Hubka and Lakaski (2013) used the PHAC definition of mental health and compared it to MHC-SF factors. PHAC describes mental health as “the capacity of each and all of us to feel, think, and act in ways that enhance our ability to enjoy life and deal with the challenges we face. It is a positive sense of emotional and spiritual well-being that respects the importance of culture, equity, social justice, interconnections and personal dignity” (PHAC, 2014b). The ability to maintain at least an adequate level of mental wellness will help to combat the overwhelming number of people with mental health issues. Research on the introduction and maintenance of positive mental health will benefit individuals as well as organizations and government agency. We can move from a system of treating illness to a system of mental health promotion such as resilience training, coping strategies and maintenance of support systems.

4.1 Limitations of the Study

One limitation of this research is the exclusion of a number of key populations from the CCHS (Statistics Canada 2012b), meaning that the data might not be completely representative of the Canadian population. First Nations reserves, full time members of armed forces, and institutionalized populations including those in jails, hospitals, and nursing homes are populations that intuitively house individuals at greater risk for mental health issues. Additionally, North America is made up of a mosaic of culturally diverse peoples. However, the samples used in this research consisted of 81% Caucasian participants. Exploration of a Canadian sample with greater emphasis on a multicultural sample would thus be of immense benefit, especially given the findings of positive mental health as a function of ethnic minority status.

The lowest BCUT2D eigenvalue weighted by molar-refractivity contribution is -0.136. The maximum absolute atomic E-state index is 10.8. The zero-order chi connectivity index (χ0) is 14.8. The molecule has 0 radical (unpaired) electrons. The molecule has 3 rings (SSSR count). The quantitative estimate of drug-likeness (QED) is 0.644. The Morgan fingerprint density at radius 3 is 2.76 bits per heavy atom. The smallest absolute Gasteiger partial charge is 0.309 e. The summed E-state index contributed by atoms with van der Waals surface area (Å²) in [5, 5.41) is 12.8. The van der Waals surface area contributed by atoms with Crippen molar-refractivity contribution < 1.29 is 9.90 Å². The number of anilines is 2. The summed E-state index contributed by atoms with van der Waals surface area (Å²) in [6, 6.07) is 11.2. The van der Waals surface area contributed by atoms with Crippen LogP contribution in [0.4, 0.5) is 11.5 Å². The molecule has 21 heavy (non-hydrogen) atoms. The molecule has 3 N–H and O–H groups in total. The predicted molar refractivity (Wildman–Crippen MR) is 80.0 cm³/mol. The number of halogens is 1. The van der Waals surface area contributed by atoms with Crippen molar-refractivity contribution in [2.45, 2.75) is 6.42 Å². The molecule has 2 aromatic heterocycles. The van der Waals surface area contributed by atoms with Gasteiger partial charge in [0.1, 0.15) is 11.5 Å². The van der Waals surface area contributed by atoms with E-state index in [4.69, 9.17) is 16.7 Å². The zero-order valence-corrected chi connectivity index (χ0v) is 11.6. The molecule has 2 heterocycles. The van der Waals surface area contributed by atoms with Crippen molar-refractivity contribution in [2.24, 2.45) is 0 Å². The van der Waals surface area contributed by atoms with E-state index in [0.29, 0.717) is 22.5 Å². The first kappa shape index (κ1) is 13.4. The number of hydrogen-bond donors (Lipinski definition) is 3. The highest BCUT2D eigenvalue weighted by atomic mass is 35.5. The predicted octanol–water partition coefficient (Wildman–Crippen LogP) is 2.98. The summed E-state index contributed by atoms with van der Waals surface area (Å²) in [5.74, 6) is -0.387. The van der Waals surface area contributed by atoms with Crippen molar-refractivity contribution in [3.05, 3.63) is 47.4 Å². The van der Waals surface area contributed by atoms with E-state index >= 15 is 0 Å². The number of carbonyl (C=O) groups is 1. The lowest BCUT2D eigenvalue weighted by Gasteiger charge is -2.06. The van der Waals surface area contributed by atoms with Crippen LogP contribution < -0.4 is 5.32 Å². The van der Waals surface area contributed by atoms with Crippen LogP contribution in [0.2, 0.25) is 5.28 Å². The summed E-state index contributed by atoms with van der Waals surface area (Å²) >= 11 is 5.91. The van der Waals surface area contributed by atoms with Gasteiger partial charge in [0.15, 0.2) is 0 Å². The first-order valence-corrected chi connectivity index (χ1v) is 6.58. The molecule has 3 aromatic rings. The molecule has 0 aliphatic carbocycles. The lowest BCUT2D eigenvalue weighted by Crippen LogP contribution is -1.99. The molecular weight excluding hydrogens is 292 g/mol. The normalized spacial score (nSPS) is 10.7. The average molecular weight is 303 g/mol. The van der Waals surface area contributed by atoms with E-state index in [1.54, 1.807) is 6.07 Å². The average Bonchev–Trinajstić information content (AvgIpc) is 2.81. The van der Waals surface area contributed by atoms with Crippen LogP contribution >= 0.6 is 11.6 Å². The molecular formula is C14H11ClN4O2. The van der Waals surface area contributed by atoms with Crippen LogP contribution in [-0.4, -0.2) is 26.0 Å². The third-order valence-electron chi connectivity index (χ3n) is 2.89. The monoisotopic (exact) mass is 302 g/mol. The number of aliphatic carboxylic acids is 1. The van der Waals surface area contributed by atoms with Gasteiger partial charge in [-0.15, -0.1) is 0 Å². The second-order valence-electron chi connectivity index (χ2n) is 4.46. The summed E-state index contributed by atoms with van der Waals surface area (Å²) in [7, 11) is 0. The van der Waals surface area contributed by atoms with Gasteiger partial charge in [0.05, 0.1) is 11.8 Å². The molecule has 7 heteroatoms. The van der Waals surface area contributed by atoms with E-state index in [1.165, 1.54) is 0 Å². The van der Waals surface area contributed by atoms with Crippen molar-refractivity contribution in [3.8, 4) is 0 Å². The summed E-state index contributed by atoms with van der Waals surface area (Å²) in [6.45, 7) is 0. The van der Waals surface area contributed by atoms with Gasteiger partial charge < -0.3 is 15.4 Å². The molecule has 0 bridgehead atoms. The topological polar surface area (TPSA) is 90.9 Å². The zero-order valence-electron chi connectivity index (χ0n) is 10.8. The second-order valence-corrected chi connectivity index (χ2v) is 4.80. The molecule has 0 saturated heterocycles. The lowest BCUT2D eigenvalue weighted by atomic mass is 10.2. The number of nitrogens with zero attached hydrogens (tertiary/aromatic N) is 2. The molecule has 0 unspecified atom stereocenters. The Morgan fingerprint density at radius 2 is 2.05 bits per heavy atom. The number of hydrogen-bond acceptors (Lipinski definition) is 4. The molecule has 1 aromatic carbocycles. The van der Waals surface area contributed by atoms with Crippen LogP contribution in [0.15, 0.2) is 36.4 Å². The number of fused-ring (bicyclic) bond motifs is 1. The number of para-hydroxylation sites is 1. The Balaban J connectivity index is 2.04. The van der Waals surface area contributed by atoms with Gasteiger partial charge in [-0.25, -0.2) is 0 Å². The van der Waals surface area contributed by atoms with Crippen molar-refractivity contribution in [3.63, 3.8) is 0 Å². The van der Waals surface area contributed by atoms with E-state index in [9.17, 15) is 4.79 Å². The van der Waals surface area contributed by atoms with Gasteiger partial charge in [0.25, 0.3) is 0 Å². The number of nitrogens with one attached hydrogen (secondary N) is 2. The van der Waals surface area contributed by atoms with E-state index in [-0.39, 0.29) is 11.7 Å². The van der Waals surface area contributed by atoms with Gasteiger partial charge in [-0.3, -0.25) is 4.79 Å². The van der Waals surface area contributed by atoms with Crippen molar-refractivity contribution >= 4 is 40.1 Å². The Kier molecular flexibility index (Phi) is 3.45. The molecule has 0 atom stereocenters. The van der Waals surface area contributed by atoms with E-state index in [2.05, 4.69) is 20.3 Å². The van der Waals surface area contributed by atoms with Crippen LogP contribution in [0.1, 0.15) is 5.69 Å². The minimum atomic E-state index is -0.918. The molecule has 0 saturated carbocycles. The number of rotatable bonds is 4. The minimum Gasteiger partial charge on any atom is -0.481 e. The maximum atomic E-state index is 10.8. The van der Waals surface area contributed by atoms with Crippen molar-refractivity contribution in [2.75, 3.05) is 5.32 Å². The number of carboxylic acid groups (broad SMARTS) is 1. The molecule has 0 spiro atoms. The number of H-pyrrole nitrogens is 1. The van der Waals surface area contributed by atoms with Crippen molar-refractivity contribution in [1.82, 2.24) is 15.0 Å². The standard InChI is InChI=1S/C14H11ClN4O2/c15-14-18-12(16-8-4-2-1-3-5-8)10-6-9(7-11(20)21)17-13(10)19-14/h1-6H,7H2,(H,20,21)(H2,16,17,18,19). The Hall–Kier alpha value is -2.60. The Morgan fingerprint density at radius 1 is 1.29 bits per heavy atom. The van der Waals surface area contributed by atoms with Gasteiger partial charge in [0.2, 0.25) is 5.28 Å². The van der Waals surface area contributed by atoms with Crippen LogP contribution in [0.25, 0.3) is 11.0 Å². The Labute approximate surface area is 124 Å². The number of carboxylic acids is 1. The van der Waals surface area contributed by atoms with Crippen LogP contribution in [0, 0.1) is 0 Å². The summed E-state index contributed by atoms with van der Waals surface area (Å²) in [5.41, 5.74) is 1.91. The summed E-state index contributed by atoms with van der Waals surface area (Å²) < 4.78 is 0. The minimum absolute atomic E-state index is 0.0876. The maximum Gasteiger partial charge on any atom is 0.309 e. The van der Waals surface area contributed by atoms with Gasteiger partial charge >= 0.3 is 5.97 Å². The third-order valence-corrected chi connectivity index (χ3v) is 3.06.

4.2 Conclusion

The present study underscores the utility of the MHC-SF in the Canadian context and supports the bifactor ESEM solution as the most appropriate model for the measure. The results of this study suggest that positive mental health can be thought of as a general construct, that subsumes more specific facets of living well, including positive feelings and attaining an optimal level of life functioning (Keyes 2005b). These facets are reflected by the specific EWB, SWB, and PWB factors of the MHC-SF (Keyes 2005a). Additionally, positive mental health as a unitary structure can be contrasted with mental illness, suggesting the existence of an underlying general domain of positive mental health (Keyes 2005b). The MHC-SF has been shown to be a valid measure for examining these constructs in various groups. The results reported here indicate that the MHC-SF demonstrates strict invariance across gender and ethnic minority status, supporting group mean comparisons across these groupings. In sum, these results indicate that the MHC-SF is generally a strong measure, with a robust factor structure and measurement invariance when tested between groups that have shown differences in positive mental health.

Notes

Compliance with Ethical Standards

Conflict of Interest

On behalf of all authors, the corresponding author states that there is no conflict of interest. For this type of study formal consent is not required. Informed consent was obtained from all individual participants included in the study.

Supplementary material

41543_2018_7_MOESM1_ESM.docx (51 kb)
ESM 1 (DOCX 50 kb)

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Copyright information

© Springer International Publishing AG, part of Springer Nature 2018

Authors and Affiliations

  • Paige Lamborn
    • 1
  • Kenneth M. Cramer
    • 1
  • Amber Riberdy
    • 1
  1. 1.Department of PsychologyUniversity of WindsorWindsorCanada